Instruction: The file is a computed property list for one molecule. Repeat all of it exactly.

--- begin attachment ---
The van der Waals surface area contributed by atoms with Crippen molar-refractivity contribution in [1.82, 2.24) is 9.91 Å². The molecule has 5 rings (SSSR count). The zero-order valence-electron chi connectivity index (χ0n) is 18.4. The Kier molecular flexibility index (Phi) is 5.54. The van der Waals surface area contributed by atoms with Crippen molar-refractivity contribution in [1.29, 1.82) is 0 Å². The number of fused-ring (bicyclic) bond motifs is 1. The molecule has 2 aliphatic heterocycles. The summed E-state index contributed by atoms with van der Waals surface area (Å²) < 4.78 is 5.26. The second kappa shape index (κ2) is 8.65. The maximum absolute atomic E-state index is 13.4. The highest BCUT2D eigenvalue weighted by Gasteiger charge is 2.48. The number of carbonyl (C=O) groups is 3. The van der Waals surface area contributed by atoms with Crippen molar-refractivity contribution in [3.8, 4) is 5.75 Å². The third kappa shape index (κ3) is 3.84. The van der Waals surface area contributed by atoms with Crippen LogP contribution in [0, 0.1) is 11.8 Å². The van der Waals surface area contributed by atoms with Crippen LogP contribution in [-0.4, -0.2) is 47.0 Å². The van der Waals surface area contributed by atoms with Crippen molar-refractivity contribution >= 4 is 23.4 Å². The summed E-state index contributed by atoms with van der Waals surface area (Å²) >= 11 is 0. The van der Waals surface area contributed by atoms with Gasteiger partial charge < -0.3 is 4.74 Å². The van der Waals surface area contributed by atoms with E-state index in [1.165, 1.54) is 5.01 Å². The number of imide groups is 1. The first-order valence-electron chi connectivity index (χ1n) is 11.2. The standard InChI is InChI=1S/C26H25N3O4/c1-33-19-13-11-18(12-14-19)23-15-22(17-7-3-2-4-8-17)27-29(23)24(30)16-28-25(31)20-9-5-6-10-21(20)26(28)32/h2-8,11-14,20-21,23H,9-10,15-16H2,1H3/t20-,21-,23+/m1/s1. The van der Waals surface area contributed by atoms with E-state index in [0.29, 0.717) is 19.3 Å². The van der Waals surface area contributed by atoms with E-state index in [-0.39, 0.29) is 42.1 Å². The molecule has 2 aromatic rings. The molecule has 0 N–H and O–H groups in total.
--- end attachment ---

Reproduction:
The van der Waals surface area contributed by atoms with Crippen molar-refractivity contribution in [1.82, 2.24) is 9.91 Å². The molecule has 5 rings (SSSR count). The zero-order valence-electron chi connectivity index (χ0n) is 18.4. The Kier molecular flexibility index (Phi) is 5.54. The van der Waals surface area contributed by atoms with Crippen molar-refractivity contribution in [1.29, 1.82) is 0 Å². The number of fused-ring (bicyclic) bond motifs is 1. The molecule has 2 aliphatic heterocycles. The summed E-state index contributed by atoms with van der Waals surface area (Å²) < 4.78 is 5.26. The second kappa shape index (κ2) is 8.65. The maximum absolute atomic E-state index is 13.4. The highest BCUT2D eigenvalue weighted by Gasteiger charge is 2.48. The number of carbonyl (C=O) groups is 3. The van der Waals surface area contributed by atoms with Crippen molar-refractivity contribution in [3.8, 4) is 5.75 Å². The third kappa shape index (κ3) is 3.84. The van der Waals surface area contributed by atoms with Crippen LogP contribution in [0, 0.1) is 11.8 Å². The van der Waals surface area contributed by atoms with Crippen LogP contribution in [-0.4, -0.2) is 47.0 Å². The van der Waals surface area contributed by atoms with Crippen molar-refractivity contribution >= 4 is 23.4 Å². The summed E-state index contributed by atoms with van der Waals surface area (Å²) >= 11 is 0. The van der Waals surface area contributed by atoms with Gasteiger partial charge < -0.3 is 4.74 Å². The van der Waals surface area contributed by atoms with E-state index in [1.165, 1.54) is 5.01 Å². The number of imide groups is 1. The first-order valence-electron chi connectivity index (χ1n) is 11.2. The standard InChI is InChI=1S/C26H25N3O4/c1-33-19-13-11-18(12-14-19)23-15-22(17-7-3-2-4-8-17)27-29(23)24(30)16-28-25(31)20-9-5-6-10-21(20)26(28)32/h2-8,11-14,20-21,23H,9-10,15-16H2,1H3/t20-,21-,23+/m1/s1. The van der Waals surface area contributed by atoms with E-state index in [0.29, 0.717) is 19.3 Å². The van der Waals surface area contributed by atoms with E-state index in [-0.39, 0.29) is 42.1 Å². The molecule has 2 aromatic rings. The molecule has 0 N–H and O–H groups in total.